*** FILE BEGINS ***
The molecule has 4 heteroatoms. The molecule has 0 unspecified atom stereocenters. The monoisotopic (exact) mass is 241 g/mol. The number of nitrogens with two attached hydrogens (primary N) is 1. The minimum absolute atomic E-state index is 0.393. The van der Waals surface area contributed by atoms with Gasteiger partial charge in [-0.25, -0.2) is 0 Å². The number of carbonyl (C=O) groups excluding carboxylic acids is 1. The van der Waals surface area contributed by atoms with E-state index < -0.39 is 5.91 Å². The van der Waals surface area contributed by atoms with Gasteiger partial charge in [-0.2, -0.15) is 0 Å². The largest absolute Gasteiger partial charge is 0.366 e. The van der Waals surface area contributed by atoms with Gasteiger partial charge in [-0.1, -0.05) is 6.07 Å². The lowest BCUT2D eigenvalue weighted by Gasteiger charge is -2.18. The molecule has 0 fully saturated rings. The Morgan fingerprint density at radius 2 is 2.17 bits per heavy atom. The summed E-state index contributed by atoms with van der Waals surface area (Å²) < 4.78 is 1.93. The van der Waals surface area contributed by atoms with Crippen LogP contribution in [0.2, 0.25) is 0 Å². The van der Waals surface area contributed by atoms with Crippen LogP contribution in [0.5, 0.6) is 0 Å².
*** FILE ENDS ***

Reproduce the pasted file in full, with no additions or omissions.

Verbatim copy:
The molecule has 4 heteroatoms. The molecule has 0 unspecified atom stereocenters. The monoisotopic (exact) mass is 241 g/mol. The number of nitrogens with two attached hydrogens (primary N) is 1. The minimum absolute atomic E-state index is 0.393. The van der Waals surface area contributed by atoms with Gasteiger partial charge in [-0.25, -0.2) is 0 Å². The number of carbonyl (C=O) groups excluding carboxylic acids is 1. The van der Waals surface area contributed by atoms with E-state index < -0.39 is 5.91 Å². The van der Waals surface area contributed by atoms with Gasteiger partial charge in [-0.2, -0.15) is 0 Å². The largest absolute Gasteiger partial charge is 0.366 e. The van der Waals surface area contributed by atoms with Gasteiger partial charge in [-0.1, -0.05) is 6.07 Å². The lowest BCUT2D eigenvalue weighted by Gasteiger charge is -2.18. The molecule has 0 fully saturated rings. The Morgan fingerprint density at radius 2 is 2.17 bits per heavy atom. The summed E-state index contributed by atoms with van der Waals surface area (Å²) < 4.78 is 1.93. The van der Waals surface area contributed by atoms with Crippen LogP contribution in [0.2, 0.25) is 0 Å². The van der Waals surface area contributed by atoms with Crippen LogP contribution in [0.5, 0.6) is 0 Å².